Now that the year has come to an end, and all the top tens have come out of the woodwork, certain films continue to fly under the radar, either due to lack of distribution or a general lack of interest—even with established auteurs like Johnnie To. As with his romantic-comedy (see: not an action film) Don’t Go Breaking My Heart last year, Romancing in Thin Air has dodged critical appreciation, having avoided major festivals, and in the little press it has received, has sometimes been dismissed as a slight effort outside of To’s wheelhouse (i.e. gangster & crime pictures). However, To’s weaving in and out of his action staples and “romantic” comedy/dramas (for the record, all of his films are romantic) is more akin to Howard Hawks alternating between his westerns, crime films, and melodramas—from The Big Sleep to Red River to His Girl Friday is not so unlike going from Breaking News to Election to these films.
The same poetic eye guides all of To’s films, regardless of their genre, and his recent romantic efforts, each made in collaboration with writer/filmmaker Wai Ka-Fai, have brought out some unique qualities from the director while clarifying and emphasizing others. (Though earlier attempts at "New Years" films and/or comic melodramas may be more in line with To's own claim that the primary purpose of making these films is to ultimately fund his other ones, but never trust a director's word on his own work.) The undervaluing of these films could simply be attributed to their lack of violence—or more specifically their lack of masculinity—but they deserve just as much attention. Romancing in Thin Air is memorable for its balancing of a commercial surface with the sort of dark side that used to beg to be discovered in the work of classical Hollywood greats like Douglas Sirk.
As in Don’t Go Breaking My Heart, To presents another love triangle corrupted by image. In that film, the two male suitors vying for the protagonist’s affection compete and commodify themselves as products as if in storefront windows, with one of them ultimately winning her heart in a series of one-upmanship that rendered any sincerity in the choice between the two men obsolete. With Romancing in Thin Air, it is the image of celebrity that dictates the “romancing.” Sue (Sammi Cheng) drives back from a trip to the city to her “Deep Woods Hotel” in the Yunnan Mountains only to find that she has accidentally brought back some cargo in the back of her truck: Michael Lau (Louis Koo), a famous movie star and recording artist in the middle of a serious drinking binge after being left at the alter by a starlet. The reserved Sue shows little interest in Lau, but sees to nursing him back to health; not only is Lau in bad shape from the alcohol abuse, but also from the high altitude of the hotel. Lau revels in this middle-of-nowhere retreat and begins to fall for Sue, only to later discover she’s a longtime member of his fan club. Pretty soon they’re reenacting scenes from his films, chasing the sunset together on a motorcycle, but another revelatory discovery comes soon after. Sue’s missing lover, Tian, who disappeared seven years prior in the surrounding forest—shot with foreboding mysteriousness by To—won her heart by conforming to the image of her idol. In a series of flashbacks, we see the origin of their romance, in which Tian recognizes Sue’s obsession with Lau, and essentially tries to become him, learning a song of his on the piano, and learning to ride a motorcycle so they can chase the sunset (which they do, putting a creepy spin on the earlier seemingly-sweet moment between Sue and Lau).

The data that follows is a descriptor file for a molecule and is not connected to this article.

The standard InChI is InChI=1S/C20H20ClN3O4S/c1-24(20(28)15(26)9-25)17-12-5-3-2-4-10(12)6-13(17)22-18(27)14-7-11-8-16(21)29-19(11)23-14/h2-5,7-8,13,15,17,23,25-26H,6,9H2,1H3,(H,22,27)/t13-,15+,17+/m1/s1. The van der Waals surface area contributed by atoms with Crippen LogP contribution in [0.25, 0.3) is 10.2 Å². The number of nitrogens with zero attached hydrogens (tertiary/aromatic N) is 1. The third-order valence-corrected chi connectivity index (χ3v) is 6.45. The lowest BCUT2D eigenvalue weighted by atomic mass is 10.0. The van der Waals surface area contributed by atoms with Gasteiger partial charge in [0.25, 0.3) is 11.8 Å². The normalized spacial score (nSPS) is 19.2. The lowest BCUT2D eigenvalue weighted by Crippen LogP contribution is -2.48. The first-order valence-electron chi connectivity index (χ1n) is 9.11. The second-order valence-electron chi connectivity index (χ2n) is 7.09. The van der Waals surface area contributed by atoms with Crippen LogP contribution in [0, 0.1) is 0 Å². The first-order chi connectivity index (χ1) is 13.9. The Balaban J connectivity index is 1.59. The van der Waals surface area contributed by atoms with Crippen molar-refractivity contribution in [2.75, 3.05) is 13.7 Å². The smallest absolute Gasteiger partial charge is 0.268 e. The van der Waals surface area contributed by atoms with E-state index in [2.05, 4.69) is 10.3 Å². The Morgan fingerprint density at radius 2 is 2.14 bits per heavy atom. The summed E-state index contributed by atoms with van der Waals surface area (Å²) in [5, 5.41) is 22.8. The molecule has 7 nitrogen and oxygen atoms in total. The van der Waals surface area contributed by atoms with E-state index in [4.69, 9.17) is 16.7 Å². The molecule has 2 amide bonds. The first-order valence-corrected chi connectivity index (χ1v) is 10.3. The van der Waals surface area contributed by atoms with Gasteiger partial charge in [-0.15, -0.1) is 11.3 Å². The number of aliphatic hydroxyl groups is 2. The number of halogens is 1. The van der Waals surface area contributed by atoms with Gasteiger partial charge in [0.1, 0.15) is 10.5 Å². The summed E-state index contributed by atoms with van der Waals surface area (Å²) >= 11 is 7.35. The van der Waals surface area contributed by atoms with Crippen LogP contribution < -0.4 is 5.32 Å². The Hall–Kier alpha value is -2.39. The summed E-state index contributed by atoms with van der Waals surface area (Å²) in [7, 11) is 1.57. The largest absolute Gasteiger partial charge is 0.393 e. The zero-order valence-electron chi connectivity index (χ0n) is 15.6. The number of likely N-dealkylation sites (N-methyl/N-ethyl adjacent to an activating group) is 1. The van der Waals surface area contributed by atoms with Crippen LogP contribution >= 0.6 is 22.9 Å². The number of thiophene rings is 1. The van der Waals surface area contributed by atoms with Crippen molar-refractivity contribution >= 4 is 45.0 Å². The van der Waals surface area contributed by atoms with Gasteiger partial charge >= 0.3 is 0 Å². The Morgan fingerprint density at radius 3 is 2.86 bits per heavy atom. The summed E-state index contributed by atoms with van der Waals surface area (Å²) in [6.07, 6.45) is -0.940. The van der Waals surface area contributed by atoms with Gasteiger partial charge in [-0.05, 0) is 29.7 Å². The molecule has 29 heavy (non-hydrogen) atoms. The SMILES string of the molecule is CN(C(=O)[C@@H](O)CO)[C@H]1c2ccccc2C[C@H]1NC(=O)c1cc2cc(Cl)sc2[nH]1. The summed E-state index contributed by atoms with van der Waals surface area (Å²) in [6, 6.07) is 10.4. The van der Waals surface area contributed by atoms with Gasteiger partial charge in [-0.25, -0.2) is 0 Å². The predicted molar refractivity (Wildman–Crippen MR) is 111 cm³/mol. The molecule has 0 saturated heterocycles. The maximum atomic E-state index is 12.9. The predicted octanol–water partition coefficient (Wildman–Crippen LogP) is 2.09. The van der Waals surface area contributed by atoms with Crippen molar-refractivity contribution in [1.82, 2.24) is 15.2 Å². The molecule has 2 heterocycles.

To plays this entirely straight however, without highlighting the dark undertones of this partly post-mortem love triangle. Sue loves and idolizes the on-screen image of Michael Lau, Tian tries to become this fantasy image and Sue falls in love with him, he disappears, and the real Michael Lau tries to take his place, but Sue still loves Tian, but as Lau once again begins to fulfill the same fantasy image that Tian did, Sue then falls for him. Throughout these various melodramatic stages, To allows us the pleasures and emotions that come with them—actually, he masterfully orchestrates them with his signature wide angle compositions. Further evoking a classical Hollywood dynamic, he is able to toe (pun unintended) the line between subversion and commercialism, even wrapping the film in an ending that could be taken as either happy or tragic, not unlike Sirk’s All That Heaven Allows.
Towards the end, Lau directs a film (also titled Romancing in Thin Air, though in the original Chinese, To's film is titled as a "sequel" to Lau's film-within-a-film, literally translated as High Altitude of Love II) that essentially tells the exact same story but with Sue’s lover returning to her alive. In a series of striking images, with Sue foregrounded in front of a cinema screen playing Lau’s movie, the thin barriers between reality, fiction, and between the indistinguishable images of Tian, Lau, and the fake lover portrayed on screen disappear: romancing into thin air. It could be said that the triangle expands to a four-way here, as Sue gets over Tian, and finally truly falls for Lau only when the fake Tian comes to life in the movie—a new male entity, another fantasy image on top of a fantasy image. Ultimately, the characters are superseded by the images they project on one another, until their specific identities become meaningless. To shows us a world ruled by the sentimental idealism of the movies Lau stars in and provides an ending according to their rules, but one wherein the characters remain trapped in fictional visions of romance. They live in a reality blurred by the exchange of images between life and movies.